Boeing pushes back entry-into-service of Project Sunrise contender 777-8X

written by australianaviation.com.au | August 15, 2019
An artist's impression of the Boeing 777-8X. The aircraft is a contender for Project Sunrise. (Boeing)
An artist’s impression of the Boeing 777-8X. The aircraft is a contender for Project Sunrise. (Boeing)

Boeing says it has pushed back the timeline for the entry-into-service of its 777-8X ultra-long range widebody to “reduce risk” in the program.

The airframer said the decision to delay first delivery of the 777-8X followed a review of the “development program schedule and the needs of our current 777X customers”.

“The adjustment reduces risk in our development program, ensuring a more seamless transition to the 777-8,” Boeing said in a statement to Australian Aviation on Thursday.

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“We continue to engage with our current and potential customers on how we can meet their fleet needs. This includes our valued customer Qantas.

“We remain committed to the 777-8, which will be the most flexible commercial jet in the world and offer our customers optimal range and payload.”

The 777-8X was due to enter service in 2022.

Qantas has been evaluating launching nonstop flights from Australia’s east coast to London, New York and elsewhere with either Airbus A350s or Boeing 777-X equipment. The evaluation, known as Project Sunrise, was launched in August 2017.

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The airline has said previously it was planning on making a decision on whether to place an aircraft order by the end of 2019, with delivery in 2022 and flights taking off in 2023. That timeline was unchanged, Qantas said in a statement on Thursday.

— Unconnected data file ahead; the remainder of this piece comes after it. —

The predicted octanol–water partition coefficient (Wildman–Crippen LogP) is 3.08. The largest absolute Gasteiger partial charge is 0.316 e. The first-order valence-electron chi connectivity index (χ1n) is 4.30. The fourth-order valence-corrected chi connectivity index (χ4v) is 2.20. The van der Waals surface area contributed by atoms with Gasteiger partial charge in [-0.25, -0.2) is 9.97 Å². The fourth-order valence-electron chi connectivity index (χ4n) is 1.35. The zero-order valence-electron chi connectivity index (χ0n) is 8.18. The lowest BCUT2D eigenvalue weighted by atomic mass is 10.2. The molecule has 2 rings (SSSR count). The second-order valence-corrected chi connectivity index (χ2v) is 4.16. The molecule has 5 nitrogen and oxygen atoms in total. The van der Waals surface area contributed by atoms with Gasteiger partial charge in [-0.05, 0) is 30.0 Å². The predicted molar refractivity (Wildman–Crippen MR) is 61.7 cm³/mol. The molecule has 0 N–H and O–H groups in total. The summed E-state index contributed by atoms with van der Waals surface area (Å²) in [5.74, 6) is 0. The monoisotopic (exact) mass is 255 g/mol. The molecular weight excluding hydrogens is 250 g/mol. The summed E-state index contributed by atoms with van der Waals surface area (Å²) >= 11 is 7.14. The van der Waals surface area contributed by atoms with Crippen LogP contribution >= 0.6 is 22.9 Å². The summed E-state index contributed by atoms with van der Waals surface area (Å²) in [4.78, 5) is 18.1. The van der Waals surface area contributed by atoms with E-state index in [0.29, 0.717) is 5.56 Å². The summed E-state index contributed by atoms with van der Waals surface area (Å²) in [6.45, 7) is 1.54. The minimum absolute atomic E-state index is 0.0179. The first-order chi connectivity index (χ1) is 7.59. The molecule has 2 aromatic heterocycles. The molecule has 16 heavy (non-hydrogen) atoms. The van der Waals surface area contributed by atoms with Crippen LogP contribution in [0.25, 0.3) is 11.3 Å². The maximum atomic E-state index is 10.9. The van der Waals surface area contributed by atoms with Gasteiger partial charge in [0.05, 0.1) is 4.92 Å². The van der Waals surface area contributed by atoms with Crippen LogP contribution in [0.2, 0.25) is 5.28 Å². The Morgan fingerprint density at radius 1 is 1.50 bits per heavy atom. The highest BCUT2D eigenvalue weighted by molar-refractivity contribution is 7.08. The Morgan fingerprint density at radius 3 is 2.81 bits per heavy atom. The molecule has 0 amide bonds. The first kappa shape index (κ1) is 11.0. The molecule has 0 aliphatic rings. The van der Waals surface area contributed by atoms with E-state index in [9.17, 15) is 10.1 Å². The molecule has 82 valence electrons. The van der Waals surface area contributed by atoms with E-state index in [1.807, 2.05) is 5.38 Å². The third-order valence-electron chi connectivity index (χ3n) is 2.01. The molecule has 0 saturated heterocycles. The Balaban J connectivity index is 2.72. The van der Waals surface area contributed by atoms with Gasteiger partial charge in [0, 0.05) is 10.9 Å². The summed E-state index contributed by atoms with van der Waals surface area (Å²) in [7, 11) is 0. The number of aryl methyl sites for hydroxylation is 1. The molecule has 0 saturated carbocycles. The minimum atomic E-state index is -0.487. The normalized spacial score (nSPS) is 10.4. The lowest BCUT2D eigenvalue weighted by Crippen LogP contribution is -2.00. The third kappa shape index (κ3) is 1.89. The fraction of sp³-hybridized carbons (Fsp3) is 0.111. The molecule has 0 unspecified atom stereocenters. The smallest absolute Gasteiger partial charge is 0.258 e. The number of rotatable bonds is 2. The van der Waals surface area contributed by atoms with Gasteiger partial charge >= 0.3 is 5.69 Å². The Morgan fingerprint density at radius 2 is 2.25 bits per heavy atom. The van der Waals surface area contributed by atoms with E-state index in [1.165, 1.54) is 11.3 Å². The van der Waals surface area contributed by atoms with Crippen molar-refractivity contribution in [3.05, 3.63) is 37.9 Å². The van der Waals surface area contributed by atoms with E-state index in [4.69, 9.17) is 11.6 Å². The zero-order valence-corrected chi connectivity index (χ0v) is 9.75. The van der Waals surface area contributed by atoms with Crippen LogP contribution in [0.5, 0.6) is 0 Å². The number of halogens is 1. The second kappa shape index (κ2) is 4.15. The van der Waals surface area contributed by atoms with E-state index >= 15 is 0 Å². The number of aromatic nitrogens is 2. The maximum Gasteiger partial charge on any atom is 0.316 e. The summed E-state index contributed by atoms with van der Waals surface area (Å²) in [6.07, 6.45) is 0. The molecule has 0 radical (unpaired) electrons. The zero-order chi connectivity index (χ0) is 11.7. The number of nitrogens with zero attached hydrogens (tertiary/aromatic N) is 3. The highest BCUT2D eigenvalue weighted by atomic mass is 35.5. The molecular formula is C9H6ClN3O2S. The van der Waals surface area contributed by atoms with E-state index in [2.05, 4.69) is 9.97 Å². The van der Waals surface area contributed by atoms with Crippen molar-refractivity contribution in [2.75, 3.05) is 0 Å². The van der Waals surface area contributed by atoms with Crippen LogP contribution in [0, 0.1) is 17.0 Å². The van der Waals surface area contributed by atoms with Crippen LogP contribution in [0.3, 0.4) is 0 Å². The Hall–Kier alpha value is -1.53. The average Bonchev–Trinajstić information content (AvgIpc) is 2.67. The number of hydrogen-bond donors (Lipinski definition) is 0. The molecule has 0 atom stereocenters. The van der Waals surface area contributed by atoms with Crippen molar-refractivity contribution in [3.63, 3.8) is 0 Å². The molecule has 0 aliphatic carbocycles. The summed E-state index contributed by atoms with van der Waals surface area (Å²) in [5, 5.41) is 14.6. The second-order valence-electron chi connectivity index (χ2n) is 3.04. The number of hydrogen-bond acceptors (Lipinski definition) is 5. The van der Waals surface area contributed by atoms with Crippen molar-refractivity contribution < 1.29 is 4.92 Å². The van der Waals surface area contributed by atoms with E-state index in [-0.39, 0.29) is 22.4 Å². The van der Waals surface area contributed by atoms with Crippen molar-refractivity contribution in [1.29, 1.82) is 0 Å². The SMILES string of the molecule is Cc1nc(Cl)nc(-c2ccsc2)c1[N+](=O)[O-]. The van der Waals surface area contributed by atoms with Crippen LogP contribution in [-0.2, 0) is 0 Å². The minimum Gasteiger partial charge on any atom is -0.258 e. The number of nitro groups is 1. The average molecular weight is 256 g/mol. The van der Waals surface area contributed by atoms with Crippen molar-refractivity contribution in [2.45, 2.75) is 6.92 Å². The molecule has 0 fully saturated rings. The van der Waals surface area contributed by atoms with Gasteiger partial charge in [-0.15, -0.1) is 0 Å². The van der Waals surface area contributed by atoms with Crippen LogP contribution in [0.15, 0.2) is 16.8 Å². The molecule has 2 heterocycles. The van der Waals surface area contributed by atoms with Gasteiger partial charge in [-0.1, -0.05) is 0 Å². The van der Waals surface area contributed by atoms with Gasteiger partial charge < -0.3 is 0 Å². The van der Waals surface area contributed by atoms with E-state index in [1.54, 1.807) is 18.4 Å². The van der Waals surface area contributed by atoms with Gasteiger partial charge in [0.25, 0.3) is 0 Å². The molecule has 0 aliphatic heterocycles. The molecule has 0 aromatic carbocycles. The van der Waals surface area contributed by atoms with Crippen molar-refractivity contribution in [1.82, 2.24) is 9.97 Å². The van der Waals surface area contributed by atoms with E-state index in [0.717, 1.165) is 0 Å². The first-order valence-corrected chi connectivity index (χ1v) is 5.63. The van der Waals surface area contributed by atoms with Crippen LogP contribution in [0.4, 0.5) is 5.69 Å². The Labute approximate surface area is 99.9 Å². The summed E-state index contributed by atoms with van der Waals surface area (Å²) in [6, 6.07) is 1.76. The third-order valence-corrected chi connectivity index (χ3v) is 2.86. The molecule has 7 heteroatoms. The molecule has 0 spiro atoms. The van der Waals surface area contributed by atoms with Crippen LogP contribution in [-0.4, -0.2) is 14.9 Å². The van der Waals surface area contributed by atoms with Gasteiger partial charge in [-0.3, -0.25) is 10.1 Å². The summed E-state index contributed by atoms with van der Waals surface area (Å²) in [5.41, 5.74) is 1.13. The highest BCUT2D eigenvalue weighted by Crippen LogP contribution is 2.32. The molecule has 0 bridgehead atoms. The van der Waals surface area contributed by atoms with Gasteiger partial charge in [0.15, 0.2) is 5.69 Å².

“We continue to work with Airbus and Boeing on Project Sunrise,” Qantas said.

“We have the best-and-final offers from both manufacturers, which is a key part of helping finalise our internal business case.

“We still expect to make a decision by the end of this calendar year.”

Qantas has said previously the business case for these ultra-long-range services was contingent an appropriate aircraft, as well as a new agreement with its pilots, changes to regulations regarding fatigue and duty hours for crew and an appropriate cabin configuration.

“We are so excited about Project Sunrise,” Joyce told delegates at the CAPA – Centre for Aviation Australia Pacific Aviation and Corporate Travel Summit in Sydney on August 7.

“We are still making huge progress on all aspects of that project.

“And as I have said before, our intention is to make a call on it, if the business case works, by the end of this year.”

A request for information (RFI) with Airbus and Boeing was conducted in 2018 that went through the technical capabilities of the A350 and 777-X platforms.

Joyce told Australian Aviation earlier in 2019 the RFI process concluded that what Airbus and Boeing could offer would be able to operate with a full payload between Sydney and New York and a “commercial payload” between Sydney and London.

The Boeing 777-X program is already facing delays, with first flight of the 777-9X pushed back to early 2020, from a previously expected mid-2019 timeline, due to issues with the aircraft’s GE9X engine’s compressor.